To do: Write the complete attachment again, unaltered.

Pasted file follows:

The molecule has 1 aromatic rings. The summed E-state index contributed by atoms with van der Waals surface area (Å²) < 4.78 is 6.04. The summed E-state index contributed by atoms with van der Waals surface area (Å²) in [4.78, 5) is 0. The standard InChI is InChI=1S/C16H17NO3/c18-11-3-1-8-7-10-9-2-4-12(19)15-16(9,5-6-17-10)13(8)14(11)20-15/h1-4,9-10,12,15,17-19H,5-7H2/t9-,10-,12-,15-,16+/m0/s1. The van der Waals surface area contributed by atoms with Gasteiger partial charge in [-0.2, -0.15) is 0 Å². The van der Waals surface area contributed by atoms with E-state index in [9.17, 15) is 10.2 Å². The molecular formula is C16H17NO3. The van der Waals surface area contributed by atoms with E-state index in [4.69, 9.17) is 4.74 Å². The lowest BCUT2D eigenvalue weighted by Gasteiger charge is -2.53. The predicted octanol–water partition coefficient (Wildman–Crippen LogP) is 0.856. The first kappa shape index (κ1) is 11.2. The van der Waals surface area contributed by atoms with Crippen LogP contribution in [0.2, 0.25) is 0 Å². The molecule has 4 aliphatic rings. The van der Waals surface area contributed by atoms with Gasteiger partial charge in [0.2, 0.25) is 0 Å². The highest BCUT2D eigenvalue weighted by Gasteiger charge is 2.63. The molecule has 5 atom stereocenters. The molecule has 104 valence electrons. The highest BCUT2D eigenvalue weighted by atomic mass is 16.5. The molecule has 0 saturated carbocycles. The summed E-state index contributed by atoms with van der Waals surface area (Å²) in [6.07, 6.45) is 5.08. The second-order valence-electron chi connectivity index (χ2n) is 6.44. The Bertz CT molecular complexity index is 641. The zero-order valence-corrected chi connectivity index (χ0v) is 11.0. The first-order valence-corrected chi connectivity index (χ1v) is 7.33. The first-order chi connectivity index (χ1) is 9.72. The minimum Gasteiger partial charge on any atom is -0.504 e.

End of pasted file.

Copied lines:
The molecule has 1 aromatic rings. The summed E-state index contributed by atoms with van der Waals surface area (Å²) < 4.78 is 6.04. The summed E-state index contributed by atoms with van der Waals surface area (Å²) in [4.78, 5) is 0. The standard InChI is InChI=1S/C16H17NO3/c18-11-3-1-8-7-10-9-2-4-12(19)15-16(9,5-6-17-10)13(8)14(11)20-15/h1-4,9-10,12,15,17-19H,5-7H2/t9-,10-,12-,15-,16+/m0/s1. The van der Waals surface area contributed by atoms with Gasteiger partial charge in [-0.2, -0.15) is 0 Å². The van der Waals surface area contributed by atoms with E-state index in [9.17, 15) is 10.2 Å². The molecular formula is C16H17NO3. The van der Waals surface area contributed by atoms with E-state index in [4.69, 9.17) is 4.74 Å². The lowest BCUT2D eigenvalue weighted by Gasteiger charge is -2.53. The predicted octanol–water partition coefficient (Wildman–Crippen LogP) is 0.856. The first kappa shape index (κ1) is 11.2. The van der Waals surface area contributed by atoms with Crippen LogP contribution in [0.2, 0.25) is 0 Å². The molecule has 4 aliphatic rings. The van der Waals surface area contributed by atoms with Gasteiger partial charge in [0.2, 0.25) is 0 Å². The highest BCUT2D eigenvalue weighted by Gasteiger charge is 2.63. The molecule has 5 atom stereocenters. The molecule has 104 valence electrons. The highest BCUT2D eigenvalue weighted by atomic mass is 16.5. The molecule has 0 saturated carbocycles. The summed E-state index contributed by atoms with van der Waals surface area (Å²) in [6.07, 6.45) is 5.08. The second-order valence-electron chi connectivity index (χ2n) is 6.44. The Bertz CT molecular complexity index is 641. The zero-order valence-corrected chi connectivity index (χ0v) is 11.0. The first-order valence-corrected chi connectivity index (χ1v) is 7.33. The first-order chi connectivity index (χ1) is 9.72. The minimum Gasteiger partial charge on any atom is -0.504 e.